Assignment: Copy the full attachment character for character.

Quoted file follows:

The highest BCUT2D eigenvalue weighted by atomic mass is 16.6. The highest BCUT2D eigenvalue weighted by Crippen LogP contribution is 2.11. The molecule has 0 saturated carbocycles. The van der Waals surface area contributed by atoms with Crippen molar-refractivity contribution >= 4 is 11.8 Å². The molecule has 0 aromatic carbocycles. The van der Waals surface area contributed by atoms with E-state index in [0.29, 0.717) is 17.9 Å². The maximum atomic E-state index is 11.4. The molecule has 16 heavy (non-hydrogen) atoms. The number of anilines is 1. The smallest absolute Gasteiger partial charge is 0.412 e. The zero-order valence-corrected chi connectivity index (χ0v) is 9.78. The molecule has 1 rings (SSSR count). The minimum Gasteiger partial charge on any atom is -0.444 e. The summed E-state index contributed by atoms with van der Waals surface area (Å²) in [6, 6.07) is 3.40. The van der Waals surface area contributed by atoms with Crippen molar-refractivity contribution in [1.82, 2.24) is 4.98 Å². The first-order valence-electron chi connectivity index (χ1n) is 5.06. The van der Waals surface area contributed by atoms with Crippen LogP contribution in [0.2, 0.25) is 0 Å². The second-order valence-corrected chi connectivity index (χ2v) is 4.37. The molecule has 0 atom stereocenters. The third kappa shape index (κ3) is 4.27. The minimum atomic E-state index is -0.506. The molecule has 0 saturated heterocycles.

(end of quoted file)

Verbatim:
The highest BCUT2D eigenvalue weighted by atomic mass is 16.6. The highest BCUT2D eigenvalue weighted by Crippen LogP contribution is 2.11. The molecule has 0 saturated carbocycles. The van der Waals surface area contributed by atoms with Crippen molar-refractivity contribution >= 4 is 11.8 Å². The molecule has 0 aromatic carbocycles. The van der Waals surface area contributed by atoms with E-state index in [0.29, 0.717) is 17.9 Å². The maximum atomic E-state index is 11.4. The molecule has 16 heavy (non-hydrogen) atoms. The number of anilines is 1. The smallest absolute Gasteiger partial charge is 0.412 e. The zero-order valence-corrected chi connectivity index (χ0v) is 9.78. The molecule has 1 rings (SSSR count). The minimum Gasteiger partial charge on any atom is -0.444 e. The summed E-state index contributed by atoms with van der Waals surface area (Å²) in [6, 6.07) is 3.40. The van der Waals surface area contributed by atoms with Crippen molar-refractivity contribution in [1.82, 2.24) is 4.98 Å². The first-order valence-electron chi connectivity index (χ1n) is 5.06. The van der Waals surface area contributed by atoms with Crippen LogP contribution in [0.2, 0.25) is 0 Å². The second-order valence-corrected chi connectivity index (χ2v) is 4.37. The molecule has 0 atom stereocenters. The third kappa shape index (κ3) is 4.27. The minimum atomic E-state index is -0.506. The molecule has 0 saturated heterocycles.